The below is the media release about our appearance on 6 December 2016.
The Punishment Must Fit The Crime, Not The Criminal
Today Institute of Public Affairs Research Fellows Andrew Bushnell and Darcy Allen presented at the Senate, Economics References Committee Inquiry into criminal, civil and administrative penalties for white collar crime.
IPA research released this past Friday demonstrates the need for change to Australia’s criminal justice system. Our prison population is ballooning – costing taxpayers nearly $4 billion per year. Approximately 46 per cent in Australia’s are there because their most serious offence is a non-violent offence. And prisons are not stopping reoffending: 59 per cent of prisoners have been in prison before.
“The interests of victims must always be paramount, and we should not show undue sympathy towards criminals, who must be held to account for their choice to commit crime,” said Andrew Bushnell, Research Fellow at the IPA.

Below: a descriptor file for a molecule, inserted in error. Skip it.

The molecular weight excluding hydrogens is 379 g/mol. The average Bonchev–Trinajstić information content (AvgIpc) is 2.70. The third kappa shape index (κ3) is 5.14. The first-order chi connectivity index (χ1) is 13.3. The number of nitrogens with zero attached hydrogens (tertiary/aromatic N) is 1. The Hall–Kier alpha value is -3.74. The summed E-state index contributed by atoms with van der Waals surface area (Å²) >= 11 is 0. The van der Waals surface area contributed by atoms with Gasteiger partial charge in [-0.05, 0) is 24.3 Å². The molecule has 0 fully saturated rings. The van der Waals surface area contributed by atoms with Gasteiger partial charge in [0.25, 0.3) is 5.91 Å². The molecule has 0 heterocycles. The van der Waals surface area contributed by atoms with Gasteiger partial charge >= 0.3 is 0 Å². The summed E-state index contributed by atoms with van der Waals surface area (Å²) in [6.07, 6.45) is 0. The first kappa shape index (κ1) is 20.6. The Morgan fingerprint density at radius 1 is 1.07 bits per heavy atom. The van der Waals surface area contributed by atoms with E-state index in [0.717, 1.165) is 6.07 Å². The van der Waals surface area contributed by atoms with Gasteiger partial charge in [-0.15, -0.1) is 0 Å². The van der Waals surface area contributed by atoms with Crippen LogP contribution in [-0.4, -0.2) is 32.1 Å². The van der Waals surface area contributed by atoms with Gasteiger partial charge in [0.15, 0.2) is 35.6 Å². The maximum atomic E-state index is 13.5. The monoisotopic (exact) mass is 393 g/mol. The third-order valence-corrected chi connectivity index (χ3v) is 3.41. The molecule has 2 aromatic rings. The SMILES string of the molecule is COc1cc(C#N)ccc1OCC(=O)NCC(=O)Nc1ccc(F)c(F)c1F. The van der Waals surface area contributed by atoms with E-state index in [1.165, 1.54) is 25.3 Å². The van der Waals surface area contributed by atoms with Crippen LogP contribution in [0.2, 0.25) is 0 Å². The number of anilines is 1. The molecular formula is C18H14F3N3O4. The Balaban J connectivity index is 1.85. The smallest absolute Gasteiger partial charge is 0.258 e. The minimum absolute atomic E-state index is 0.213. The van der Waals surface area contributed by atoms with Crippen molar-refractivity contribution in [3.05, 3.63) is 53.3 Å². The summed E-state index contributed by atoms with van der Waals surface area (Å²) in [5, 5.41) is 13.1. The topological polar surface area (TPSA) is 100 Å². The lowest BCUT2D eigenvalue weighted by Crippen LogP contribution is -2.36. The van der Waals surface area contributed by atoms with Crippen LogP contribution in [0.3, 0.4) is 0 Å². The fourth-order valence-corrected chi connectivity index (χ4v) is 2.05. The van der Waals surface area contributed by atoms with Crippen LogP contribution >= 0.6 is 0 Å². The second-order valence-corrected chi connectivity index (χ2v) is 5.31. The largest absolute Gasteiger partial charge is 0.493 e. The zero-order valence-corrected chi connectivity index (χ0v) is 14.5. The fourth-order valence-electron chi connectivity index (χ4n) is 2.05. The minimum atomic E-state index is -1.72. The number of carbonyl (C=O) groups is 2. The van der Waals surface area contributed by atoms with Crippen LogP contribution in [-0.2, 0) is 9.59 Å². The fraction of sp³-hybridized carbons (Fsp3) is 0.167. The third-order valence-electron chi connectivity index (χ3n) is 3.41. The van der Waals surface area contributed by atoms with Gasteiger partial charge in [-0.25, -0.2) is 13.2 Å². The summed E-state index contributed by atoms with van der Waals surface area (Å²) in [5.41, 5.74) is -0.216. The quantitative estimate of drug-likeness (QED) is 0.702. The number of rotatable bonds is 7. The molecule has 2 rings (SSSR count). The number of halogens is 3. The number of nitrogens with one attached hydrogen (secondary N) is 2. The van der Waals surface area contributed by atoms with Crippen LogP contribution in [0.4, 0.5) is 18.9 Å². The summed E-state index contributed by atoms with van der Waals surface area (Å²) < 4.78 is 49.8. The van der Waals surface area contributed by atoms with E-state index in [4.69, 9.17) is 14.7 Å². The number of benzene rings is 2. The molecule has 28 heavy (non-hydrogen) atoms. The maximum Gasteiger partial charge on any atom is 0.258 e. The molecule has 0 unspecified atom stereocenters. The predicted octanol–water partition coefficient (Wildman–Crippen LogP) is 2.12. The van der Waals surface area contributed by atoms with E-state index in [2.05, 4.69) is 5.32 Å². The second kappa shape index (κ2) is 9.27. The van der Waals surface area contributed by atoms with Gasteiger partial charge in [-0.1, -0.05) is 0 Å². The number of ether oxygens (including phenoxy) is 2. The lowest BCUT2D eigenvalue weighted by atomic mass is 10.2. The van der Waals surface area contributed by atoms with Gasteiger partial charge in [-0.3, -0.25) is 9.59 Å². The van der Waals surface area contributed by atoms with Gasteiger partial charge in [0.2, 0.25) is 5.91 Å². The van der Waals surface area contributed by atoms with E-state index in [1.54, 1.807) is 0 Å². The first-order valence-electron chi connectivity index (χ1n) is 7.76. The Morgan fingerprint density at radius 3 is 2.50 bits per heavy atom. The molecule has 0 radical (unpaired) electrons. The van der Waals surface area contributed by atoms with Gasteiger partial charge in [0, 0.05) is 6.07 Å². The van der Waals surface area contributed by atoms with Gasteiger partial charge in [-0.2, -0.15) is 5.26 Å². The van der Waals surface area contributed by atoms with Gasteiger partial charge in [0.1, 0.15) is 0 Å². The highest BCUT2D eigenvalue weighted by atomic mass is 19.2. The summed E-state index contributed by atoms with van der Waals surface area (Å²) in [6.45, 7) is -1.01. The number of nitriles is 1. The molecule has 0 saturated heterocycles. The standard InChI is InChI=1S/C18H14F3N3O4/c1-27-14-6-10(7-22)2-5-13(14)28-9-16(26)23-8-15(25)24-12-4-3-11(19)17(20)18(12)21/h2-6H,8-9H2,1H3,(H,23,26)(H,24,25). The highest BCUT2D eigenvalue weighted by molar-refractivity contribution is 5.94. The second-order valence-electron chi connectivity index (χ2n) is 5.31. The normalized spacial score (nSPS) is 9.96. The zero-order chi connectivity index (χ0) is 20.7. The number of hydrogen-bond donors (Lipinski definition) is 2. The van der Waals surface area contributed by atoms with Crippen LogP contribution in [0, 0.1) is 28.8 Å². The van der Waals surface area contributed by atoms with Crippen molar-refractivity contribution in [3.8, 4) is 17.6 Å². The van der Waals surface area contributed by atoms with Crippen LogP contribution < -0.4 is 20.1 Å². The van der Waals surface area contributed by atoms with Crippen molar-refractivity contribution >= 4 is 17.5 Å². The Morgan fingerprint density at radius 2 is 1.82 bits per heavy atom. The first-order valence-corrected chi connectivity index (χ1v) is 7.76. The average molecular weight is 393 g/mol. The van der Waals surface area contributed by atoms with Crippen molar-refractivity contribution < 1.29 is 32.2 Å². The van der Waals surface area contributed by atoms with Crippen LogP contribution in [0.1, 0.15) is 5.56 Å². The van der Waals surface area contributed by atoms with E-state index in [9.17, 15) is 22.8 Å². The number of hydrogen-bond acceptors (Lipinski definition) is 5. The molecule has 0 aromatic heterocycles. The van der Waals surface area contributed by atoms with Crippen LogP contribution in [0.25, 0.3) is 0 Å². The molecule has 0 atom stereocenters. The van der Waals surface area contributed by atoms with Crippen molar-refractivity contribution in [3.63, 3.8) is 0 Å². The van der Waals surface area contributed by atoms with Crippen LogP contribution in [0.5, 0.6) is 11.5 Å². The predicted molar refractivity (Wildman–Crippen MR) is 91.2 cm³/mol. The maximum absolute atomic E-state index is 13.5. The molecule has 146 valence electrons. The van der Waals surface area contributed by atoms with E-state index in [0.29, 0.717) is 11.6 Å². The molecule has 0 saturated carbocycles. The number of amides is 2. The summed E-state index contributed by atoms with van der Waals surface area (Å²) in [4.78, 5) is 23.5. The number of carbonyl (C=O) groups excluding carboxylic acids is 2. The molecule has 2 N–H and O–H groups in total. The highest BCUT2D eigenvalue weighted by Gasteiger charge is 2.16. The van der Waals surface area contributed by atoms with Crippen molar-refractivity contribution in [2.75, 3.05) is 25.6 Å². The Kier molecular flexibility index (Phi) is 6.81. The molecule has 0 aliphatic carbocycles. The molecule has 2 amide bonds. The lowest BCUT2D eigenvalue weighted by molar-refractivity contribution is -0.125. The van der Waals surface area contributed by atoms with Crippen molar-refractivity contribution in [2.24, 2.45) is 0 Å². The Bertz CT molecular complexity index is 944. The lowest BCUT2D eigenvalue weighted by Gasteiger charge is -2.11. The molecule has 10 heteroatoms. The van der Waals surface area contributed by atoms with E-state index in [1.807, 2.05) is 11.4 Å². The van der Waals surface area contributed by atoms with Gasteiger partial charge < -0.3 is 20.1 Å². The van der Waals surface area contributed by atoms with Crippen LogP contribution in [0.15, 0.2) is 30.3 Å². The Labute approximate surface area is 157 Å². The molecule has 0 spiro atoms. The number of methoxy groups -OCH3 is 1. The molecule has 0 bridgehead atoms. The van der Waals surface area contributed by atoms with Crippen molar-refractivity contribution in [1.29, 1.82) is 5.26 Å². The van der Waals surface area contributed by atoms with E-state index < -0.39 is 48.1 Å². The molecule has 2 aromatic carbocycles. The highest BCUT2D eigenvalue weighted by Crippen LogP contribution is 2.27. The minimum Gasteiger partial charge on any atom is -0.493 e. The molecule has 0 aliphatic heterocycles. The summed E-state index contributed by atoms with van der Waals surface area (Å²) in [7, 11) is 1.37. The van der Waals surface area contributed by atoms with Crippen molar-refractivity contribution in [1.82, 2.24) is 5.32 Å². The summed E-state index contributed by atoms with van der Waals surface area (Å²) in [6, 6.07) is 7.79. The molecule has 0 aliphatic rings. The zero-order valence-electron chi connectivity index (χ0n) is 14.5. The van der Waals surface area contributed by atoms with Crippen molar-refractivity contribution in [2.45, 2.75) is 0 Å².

“The overarching theme of our submission is the fundamental principle of proportionality — that the ‘punishment must fit the crime’.”
“IPA research, and experience from comparable jurisdictions shows that it is desirable public policy to distinguish between violent and nonviolent offenders.”
“This is the context for the central contention of our submission: White collar crime is not special, and white collar criminals should not be singled out for special treatment. The principles that apply to the punishment of nonviolent offending also apply to white collar crime.”
“White collar crime is a form of nonviolent crime. Consistent with how nonviolent crime is increasingly treated, we recommend that white collar crime be punished wherever possible with alternatives to incarceration, including home detention, community service, and monetary penalties.”
“The punishment should fit the crime, not the criminal. Treating white collar crime differently from other nonviolent crime is an unconscionable departure from the principle of equality before the law. The only reason to treat this class of criminals in a special way is political cynicism,” said Mr Bushnell.